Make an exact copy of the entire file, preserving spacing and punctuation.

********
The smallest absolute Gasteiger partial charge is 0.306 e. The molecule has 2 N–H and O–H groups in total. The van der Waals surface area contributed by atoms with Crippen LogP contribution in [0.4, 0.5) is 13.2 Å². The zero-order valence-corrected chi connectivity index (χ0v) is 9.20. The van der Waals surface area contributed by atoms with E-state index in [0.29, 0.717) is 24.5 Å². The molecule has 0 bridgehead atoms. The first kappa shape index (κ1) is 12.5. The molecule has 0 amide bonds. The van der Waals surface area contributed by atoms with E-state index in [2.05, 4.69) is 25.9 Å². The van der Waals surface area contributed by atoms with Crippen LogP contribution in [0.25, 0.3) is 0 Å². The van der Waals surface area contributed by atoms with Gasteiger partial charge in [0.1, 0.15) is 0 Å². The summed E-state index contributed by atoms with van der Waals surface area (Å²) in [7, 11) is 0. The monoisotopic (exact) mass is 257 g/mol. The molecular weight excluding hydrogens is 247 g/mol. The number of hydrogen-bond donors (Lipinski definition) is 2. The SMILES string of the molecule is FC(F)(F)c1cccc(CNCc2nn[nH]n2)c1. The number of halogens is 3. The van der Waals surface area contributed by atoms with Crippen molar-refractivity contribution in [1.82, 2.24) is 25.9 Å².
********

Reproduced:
The smallest absolute Gasteiger partial charge is 0.306 e. The molecule has 2 N–H and O–H groups in total. The van der Waals surface area contributed by atoms with Crippen LogP contribution in [0.4, 0.5) is 13.2 Å². The zero-order valence-corrected chi connectivity index (χ0v) is 9.20. The van der Waals surface area contributed by atoms with E-state index in [0.29, 0.717) is 24.5 Å². The molecule has 0 bridgehead atoms. The first kappa shape index (κ1) is 12.5. The molecule has 0 amide bonds. The van der Waals surface area contributed by atoms with E-state index in [2.05, 4.69) is 25.9 Å². The van der Waals surface area contributed by atoms with Crippen LogP contribution in [0.25, 0.3) is 0 Å². The van der Waals surface area contributed by atoms with Gasteiger partial charge in [0.1, 0.15) is 0 Å². The summed E-state index contributed by atoms with van der Waals surface area (Å²) in [7, 11) is 0. The monoisotopic (exact) mass is 257 g/mol. The molecular weight excluding hydrogens is 247 g/mol. The number of hydrogen-bond donors (Lipinski definition) is 2. The SMILES string of the molecule is FC(F)(F)c1cccc(CNCc2nn[nH]n2)c1. The number of halogens is 3. The van der Waals surface area contributed by atoms with Crippen molar-refractivity contribution in [1.82, 2.24) is 25.9 Å².